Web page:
In some people eating potatoes, tomatoes, peppers and aubergines can trigger psoriasis

potatoes are a member of the nightshade family

Everyone processes food in different ways. For some people, members of the Nightshade family of fruits and vegetables—which includes potatoes, tomatoes, peppers and aubergines—can be be an inflammatory agent which scientists believe can trigger the highly discomforting and unsightly skin disease, psoriasis.

Psoriasis a chronic disease of the skin. Cells in normal skin mature and replace dead skin every 28-30 days but psoriasis causes skin cells to mature in less than a week. In this group because the body can’t shed old skin as rapidly as new cells are rising to the surface, inflamed areas develop on the arms, back, chest, elbows, legs, nails, folds between the buttocks, and scalp which are characterised by patches of raised, reddish skin covered with silvery-white scales.

Intolerance to nightshades is not a ’cause’ of psoriasis because many people who eat them don’t suffer; but foods and products produced by this family of plants can certainly trigger or worsen the symptoms of psoriasis in some people who ingest or who are exposed to them.

Why would this be?

Potatoes, tomatoes, peppers and aubergines belong to the family of Solanaceae plants of the Solanum genus. There are more than 2,500 species in the nightshade family and they are widely used in both foods and medicines. The Nightshade family includes potatoes (but not sweet potatoes), peppers and chilli (but not the pepper you grind on your food), tomatoes and tomatillos, aubergines and goji berries. garden huckleberries, ground cherries and cape gooseberries (but not normal gooseberries nor blueberries).

All nightshade plants contain the alkaloid compound Solanine at various levels. Solanine comprises a natural defence system for them, acting as a nerve poison on insects that try to eat them and is particularly concentrated in the stems and leaves of nightshade plants and in green potatoes.

Levels of tolerance vary: some people (like me) can eat moderate amounts of tomatoes and (non-green) potatoes without much ill effect but have an immediate reaction if they handle the growing plant, for example as a grower or harvester. Others, like Puraglow’s founder Lesley Wall, will get an immediate reaction if they ingest even very small quantities of potato in prepared food, for example as potato starch.

Nightshades contain two primary toxins: Saponins and Lectins.

Scientists believe for some susceptible groups, ‘anti-nutrients’ in nightshades interfere with their digestion causing intestinal permeability, or “leaky gut”. This leaves unprotected holes in the intestinal lining, an open invitation to many of our modern auto-immune diseases. Both saponins and lectins play a major role in increasing intestinal permeability laying the groundwork for a variety of conditions which seem to have become more common in recent times, largely as a result of modern patterms of consumption.

Saponins are natural chemicals in some plants that can impair health by creating holes in the intestinal lining. A perforated intestine is vulnerable to any microbes and toxins that may enter the bloodstream. Foods high in saponins are potato skins and potato chips with the skins. Ripe tomatoes have low levels of toxic saponins. But green tomatoes and “hot house” tomatoes, or those that are harvested before they are ripe, are high in saponins as some saponins stay in the fruit if they are ripened off the plant.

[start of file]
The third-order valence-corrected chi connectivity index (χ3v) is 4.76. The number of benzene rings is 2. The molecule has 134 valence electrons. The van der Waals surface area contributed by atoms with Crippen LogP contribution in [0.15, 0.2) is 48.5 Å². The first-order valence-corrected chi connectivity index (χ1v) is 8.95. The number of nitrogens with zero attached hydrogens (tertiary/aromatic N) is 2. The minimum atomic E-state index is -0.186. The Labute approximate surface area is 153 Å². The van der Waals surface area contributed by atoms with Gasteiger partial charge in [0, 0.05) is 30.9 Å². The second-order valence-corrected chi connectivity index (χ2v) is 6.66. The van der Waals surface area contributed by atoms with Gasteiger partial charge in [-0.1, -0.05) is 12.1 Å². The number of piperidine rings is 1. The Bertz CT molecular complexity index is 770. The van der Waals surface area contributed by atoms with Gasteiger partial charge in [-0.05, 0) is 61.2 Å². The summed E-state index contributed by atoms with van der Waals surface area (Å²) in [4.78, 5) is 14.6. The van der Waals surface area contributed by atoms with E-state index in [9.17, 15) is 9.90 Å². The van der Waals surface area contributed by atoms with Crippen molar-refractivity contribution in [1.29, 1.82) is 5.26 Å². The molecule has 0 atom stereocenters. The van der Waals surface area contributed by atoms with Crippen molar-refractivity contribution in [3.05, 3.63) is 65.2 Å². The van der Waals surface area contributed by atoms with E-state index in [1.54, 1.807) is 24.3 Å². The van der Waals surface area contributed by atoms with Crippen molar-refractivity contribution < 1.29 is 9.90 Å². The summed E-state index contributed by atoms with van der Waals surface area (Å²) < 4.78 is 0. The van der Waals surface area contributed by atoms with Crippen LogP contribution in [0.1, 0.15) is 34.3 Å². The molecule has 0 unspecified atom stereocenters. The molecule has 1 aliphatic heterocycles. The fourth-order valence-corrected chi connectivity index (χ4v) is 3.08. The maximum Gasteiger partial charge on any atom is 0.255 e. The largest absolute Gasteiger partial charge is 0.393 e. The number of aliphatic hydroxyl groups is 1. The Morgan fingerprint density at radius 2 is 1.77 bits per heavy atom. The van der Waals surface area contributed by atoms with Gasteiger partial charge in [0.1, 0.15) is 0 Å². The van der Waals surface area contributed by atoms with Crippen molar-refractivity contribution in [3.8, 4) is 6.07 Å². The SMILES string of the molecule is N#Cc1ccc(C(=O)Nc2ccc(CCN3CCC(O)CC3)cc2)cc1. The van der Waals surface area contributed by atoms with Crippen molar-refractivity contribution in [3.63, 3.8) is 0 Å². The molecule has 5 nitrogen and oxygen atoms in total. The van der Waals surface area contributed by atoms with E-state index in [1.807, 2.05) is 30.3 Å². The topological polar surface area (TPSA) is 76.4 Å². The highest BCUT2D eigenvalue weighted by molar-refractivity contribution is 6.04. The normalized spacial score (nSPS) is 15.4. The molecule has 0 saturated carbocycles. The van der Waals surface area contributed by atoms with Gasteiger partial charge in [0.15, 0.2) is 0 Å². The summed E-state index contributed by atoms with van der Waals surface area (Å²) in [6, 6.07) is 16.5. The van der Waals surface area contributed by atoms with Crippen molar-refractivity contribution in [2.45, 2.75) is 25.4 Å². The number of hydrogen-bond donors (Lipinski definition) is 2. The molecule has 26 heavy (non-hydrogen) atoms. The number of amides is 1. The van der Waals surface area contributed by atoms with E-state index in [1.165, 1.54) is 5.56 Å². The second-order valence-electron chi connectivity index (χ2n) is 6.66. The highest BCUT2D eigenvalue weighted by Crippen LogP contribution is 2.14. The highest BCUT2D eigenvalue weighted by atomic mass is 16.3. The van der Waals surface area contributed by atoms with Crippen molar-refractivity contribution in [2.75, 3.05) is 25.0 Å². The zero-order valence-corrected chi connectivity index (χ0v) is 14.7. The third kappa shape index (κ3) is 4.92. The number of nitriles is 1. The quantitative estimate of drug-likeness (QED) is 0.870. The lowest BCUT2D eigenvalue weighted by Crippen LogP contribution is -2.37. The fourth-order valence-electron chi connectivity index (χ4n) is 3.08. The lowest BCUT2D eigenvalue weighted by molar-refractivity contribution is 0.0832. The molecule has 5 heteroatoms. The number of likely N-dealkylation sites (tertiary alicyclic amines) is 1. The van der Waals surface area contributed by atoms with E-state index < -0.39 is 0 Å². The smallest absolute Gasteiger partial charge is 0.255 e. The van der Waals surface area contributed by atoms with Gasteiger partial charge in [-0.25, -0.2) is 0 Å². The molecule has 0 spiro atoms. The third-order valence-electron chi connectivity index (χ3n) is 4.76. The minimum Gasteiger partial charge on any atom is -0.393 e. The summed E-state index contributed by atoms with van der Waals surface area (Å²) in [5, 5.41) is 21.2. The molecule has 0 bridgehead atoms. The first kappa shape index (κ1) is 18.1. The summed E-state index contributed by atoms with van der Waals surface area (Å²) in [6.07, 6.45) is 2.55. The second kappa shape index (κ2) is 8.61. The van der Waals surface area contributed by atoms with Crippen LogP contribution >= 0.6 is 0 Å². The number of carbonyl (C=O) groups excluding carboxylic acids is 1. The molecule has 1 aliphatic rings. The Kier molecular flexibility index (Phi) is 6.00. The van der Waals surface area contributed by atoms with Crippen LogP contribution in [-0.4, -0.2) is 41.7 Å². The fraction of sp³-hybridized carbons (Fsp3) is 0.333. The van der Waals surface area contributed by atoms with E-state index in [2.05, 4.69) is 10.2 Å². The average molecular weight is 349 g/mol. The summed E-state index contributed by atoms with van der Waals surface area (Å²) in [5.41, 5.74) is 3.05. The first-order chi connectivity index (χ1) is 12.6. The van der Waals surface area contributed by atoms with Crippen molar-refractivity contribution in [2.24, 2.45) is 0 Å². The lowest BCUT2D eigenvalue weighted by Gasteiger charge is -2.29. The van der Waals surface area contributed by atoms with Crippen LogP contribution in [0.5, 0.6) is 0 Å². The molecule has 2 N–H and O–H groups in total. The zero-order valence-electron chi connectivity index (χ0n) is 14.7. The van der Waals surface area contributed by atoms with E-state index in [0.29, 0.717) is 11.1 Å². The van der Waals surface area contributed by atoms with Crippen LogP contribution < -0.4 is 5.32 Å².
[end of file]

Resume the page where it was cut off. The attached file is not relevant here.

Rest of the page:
Lectins are natural proteins in plants that are cell code breakers. Human cell walls are covered with chemical receptors to protect and ensure entry of only the right compounds. Lectins can bypass defences travelling through the body. Lectins can penetrate the protective mucus of the small intestine, promoting cell division at the wrong time. Lectins can perforate the intestinal wall, or trick the immune system to thinking there’s an intruder and when this happens the result is an allergic reaction.

The human immune system defends against disease and fights infection and in doing so produces T-cells. T-cells normally travel through the body to detect and fight invading germs such as bacteria, but in people with psoriasis they start to attack healthy skin cells by mistake.

This causes the deepest layer of skin to produce new skin cells more quickly than usual, which in turn triggers the immune system to produce more T-cells.

The attack itself carried out by cytokines, which are proteins that help control the immune system’s inflammatory response. Cytokines trigger inflammation, causing the blood vessels to expand and send more immune cells to different parts of the body. In psoriasis, this inflammation happens in the skin, leading to the red, itchy and scaly patches known as plaques. In psoriatic arthritis, this inflammation happens inside the body, leading to swollen and painful joints and tendons.

Drugs have been developed which can counter this but they come with many side effects. For people who suffer a problem with nightshades like Puraglow’s Lesley Wall, the easiest strategy might be to eliminate them from the diet.

Meanwhile scientists are continuing to study the complex relationship between the immune system and psoriatic disease and working to identify the antigens that trigger the autoimmune response in psoriasis and psoriatic arthritis, to better understand the role played by different kinds of immune cells in psoriatic disease, and develop new therapies that target cytokines or other parts of the immune system.

See: Psoriasis: Symptoms, Causes, Triggers and Treatments


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